2012 - Trust New Art: Contemporary Art on the Cornish Coast

Trust New Art
Contemporary Art on the West Cornish Coast
Godolphin House, Cornwall, Helston, TR13 9RE
01736 763194
20 Aug - 4 Nov 2012


For opening times please visit: http://www.nationaltrust.org.uk/godolphin/

Tucked away from the 21 century, hidden by woods and approached by twisting, sunken lanes, Godolphin is one of Cornwall’s outstanding historic houses. The house was built in the late 15 century and was embellished until, by the mid- 17 century, it boasted the remarkable colonnaded North Range and was the largest and most fashionable house in Cornwall.

The jewel of Godolphin is the Side Garden. About 700 years old, it is possibly the most ancient surviving formal garden in this country. Susanna Heron’s still and tranquil photographic images ‘Shima – Island and Garden’ will be on display plus extracts from a text about her mother’s garden at Eagles Nest in West Penwith.


The Count House at Botallack
1 September - 4 November 2012

Botallack, St Just, Cornwall TR19 7QQ


Built in 1862, this House was the residence and offices for the Captain and staff of Botallack Mine. In the heyday of Cornish mining, count houses were the scene of lavish dinners when shareholders gathered to examine the mine accounts.

The Count House will exhibit 'The Internationale', a sound work by Susan Philipz. The  work is a recording of the artist singing The Internationale, a socialist ballad – now almost redundant – referencing the workers that would have been present in the past – ringing out over the coastal cliffs of Botallack.


East Pool Mine, Cornwall

1 September - 4 November 2012

Pool, near Redruth, TR15 3ED

01209 315027
For opening times please visit: http://www.nationaltrust.org.uk/east-pool-mine/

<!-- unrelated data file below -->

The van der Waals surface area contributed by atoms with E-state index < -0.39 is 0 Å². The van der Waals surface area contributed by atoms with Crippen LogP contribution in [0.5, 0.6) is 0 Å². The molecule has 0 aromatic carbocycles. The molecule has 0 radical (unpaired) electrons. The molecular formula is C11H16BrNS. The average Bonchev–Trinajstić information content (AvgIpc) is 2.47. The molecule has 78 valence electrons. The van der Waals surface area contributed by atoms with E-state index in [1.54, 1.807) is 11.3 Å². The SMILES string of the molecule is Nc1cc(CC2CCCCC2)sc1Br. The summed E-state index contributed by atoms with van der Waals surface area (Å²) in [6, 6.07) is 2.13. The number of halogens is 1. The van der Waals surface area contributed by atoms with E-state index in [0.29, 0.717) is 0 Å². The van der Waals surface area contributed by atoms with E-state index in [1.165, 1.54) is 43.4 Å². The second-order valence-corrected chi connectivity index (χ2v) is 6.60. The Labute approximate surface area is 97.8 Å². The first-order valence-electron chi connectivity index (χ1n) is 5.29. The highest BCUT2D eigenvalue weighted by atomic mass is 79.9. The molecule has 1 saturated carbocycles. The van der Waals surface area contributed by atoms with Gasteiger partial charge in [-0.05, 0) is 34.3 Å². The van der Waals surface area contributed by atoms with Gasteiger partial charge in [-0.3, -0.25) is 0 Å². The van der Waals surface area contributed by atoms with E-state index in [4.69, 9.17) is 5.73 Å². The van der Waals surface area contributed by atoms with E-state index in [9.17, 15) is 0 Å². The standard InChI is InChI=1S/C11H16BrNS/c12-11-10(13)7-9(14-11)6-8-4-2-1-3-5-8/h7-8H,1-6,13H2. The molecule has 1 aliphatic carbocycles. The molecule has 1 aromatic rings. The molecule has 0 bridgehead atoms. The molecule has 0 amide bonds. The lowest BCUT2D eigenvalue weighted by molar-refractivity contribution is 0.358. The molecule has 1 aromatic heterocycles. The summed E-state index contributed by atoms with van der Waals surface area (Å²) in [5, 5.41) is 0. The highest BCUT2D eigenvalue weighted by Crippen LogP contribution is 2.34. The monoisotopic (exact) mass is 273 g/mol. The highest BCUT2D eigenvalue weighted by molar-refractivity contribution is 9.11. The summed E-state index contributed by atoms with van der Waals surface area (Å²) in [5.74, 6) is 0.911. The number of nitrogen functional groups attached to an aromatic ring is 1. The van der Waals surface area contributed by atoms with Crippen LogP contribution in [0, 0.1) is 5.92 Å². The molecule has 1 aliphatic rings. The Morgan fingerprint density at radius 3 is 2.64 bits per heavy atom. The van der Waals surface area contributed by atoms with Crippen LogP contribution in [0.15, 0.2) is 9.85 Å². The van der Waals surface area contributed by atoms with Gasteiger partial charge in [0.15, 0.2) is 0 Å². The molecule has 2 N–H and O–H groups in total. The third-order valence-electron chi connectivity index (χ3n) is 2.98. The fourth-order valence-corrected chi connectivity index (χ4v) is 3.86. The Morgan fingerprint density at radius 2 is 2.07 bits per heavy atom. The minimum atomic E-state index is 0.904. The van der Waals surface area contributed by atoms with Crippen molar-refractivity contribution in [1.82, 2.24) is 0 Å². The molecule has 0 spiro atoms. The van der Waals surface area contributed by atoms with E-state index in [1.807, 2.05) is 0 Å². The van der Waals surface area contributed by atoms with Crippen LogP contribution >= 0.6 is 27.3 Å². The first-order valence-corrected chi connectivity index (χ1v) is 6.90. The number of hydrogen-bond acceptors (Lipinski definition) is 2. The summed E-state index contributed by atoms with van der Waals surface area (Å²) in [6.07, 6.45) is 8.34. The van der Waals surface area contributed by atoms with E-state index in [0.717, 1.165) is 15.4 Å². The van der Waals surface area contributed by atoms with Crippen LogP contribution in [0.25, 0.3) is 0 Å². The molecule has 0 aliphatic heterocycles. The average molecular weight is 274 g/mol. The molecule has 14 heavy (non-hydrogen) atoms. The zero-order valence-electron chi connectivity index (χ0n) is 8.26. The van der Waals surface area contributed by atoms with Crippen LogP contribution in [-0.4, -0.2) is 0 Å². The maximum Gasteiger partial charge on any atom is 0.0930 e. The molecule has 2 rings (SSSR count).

In the boiler room of Taylor’s, (one of the two sites of East Pool Mine) Tacita Dean's film 'Delft Hydraulics' will be shown. She studied in nearby Falmouth and her 16 mm film reflects the demise of these once powerful giants; the technological cutting edge engineering of their time. Ben Rivers work 'Sack Barrow' will also be exhibited. 

Taylor’s shaft was sunk in the 1924 and was considered to be one of the first ‘modern’ mines and the engine worked until 1954. The site thus has a contemporary feel about it and many of the older local generation saw it working. Those times have however faded and the site is dwarfed by a Morrisons supermarket, whose car park one has to drive through to arrive at the site. Once impressive and momentous, the site is often ignored and forgotten.




The Arts Council Collection is the UK's most widely seen collection of modern and contemporary art.

With more than 8,000 works by over 2,000 artists, it can be seen in exhibitions and public displays across the country and beyond. This website offers unprecedented access to the Collection, and information about each work can be found on this site.